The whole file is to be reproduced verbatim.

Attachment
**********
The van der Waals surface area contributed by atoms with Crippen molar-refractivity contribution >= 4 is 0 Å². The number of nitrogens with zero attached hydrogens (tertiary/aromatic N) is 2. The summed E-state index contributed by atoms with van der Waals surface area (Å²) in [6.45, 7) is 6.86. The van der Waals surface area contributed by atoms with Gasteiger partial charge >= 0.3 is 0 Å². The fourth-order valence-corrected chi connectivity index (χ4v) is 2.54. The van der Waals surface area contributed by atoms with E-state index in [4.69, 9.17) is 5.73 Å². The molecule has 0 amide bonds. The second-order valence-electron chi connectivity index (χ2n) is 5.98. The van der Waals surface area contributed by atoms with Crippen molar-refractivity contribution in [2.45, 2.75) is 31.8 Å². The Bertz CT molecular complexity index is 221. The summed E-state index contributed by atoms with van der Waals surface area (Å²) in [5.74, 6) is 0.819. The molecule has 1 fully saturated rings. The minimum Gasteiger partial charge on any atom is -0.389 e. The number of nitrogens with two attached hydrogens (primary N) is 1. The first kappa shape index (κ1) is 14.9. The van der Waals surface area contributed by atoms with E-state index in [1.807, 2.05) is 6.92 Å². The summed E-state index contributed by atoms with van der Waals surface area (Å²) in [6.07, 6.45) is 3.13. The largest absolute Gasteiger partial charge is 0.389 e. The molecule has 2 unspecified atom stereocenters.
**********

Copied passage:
The van der Waals surface area contributed by atoms with Crippen molar-refractivity contribution >= 4 is 0 Å². The number of nitrogens with zero attached hydrogens (tertiary/aromatic N) is 2. The summed E-state index contributed by atoms with van der Waals surface area (Å²) in [6.45, 7) is 6.86. The van der Waals surface area contributed by atoms with Gasteiger partial charge >= 0.3 is 0 Å². The fourth-order valence-corrected chi connectivity index (χ4v) is 2.54. The van der Waals surface area contributed by atoms with E-state index in [4.69, 9.17) is 5.73 Å². The molecule has 0 amide bonds. The second-order valence-electron chi connectivity index (χ2n) is 5.98. The van der Waals surface area contributed by atoms with Crippen molar-refractivity contribution in [2.45, 2.75) is 31.8 Å². The Bertz CT molecular complexity index is 221. The summed E-state index contributed by atoms with van der Waals surface area (Å²) in [5.74, 6) is 0.819. The molecule has 1 fully saturated rings. The minimum Gasteiger partial charge on any atom is -0.389 e. The number of nitrogens with two attached hydrogens (primary N) is 1. The first kappa shape index (κ1) is 14.9. The van der Waals surface area contributed by atoms with E-state index in [1.807, 2.05) is 6.92 Å². The summed E-state index contributed by atoms with van der Waals surface area (Å²) in [6.07, 6.45) is 3.13. The largest absolute Gasteiger partial charge is 0.389 e. The molecule has 2 unspecified atom stereocenters.